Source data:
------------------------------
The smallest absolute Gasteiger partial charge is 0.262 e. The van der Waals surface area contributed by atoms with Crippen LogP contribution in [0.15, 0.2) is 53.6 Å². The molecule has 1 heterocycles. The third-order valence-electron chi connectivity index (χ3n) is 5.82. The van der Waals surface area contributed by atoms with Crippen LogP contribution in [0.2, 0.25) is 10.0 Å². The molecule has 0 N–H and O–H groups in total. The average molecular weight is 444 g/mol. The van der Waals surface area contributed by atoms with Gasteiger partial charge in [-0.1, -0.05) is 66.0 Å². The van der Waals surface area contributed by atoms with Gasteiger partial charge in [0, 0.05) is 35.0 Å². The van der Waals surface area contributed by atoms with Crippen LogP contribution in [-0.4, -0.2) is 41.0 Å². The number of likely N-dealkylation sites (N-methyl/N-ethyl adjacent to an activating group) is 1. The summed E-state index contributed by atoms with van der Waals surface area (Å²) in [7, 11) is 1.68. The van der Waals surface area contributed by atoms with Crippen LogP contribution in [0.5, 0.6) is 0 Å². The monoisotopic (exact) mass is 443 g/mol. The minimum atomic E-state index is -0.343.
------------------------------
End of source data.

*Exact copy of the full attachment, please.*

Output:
The smallest absolute Gasteiger partial charge is 0.262 e. The van der Waals surface area contributed by atoms with Crippen LogP contribution in [0.15, 0.2) is 53.6 Å². The molecule has 1 heterocycles. The third-order valence-electron chi connectivity index (χ3n) is 5.82. The van der Waals surface area contributed by atoms with Crippen LogP contribution in [0.2, 0.25) is 10.0 Å². The molecule has 0 N–H and O–H groups in total. The average molecular weight is 444 g/mol. The van der Waals surface area contributed by atoms with Gasteiger partial charge in [-0.1, -0.05) is 66.0 Å². The van der Waals surface area contributed by atoms with Gasteiger partial charge in [0, 0.05) is 35.0 Å². The van der Waals surface area contributed by atoms with Crippen LogP contribution in [-0.4, -0.2) is 41.0 Å². The number of likely N-dealkylation sites (N-methyl/N-ethyl adjacent to an activating group) is 1. The summed E-state index contributed by atoms with van der Waals surface area (Å²) in [7, 11) is 1.68. The van der Waals surface area contributed by atoms with Crippen LogP contribution in [0.5, 0.6) is 0 Å². The monoisotopic (exact) mass is 443 g/mol. The minimum atomic E-state index is -0.343.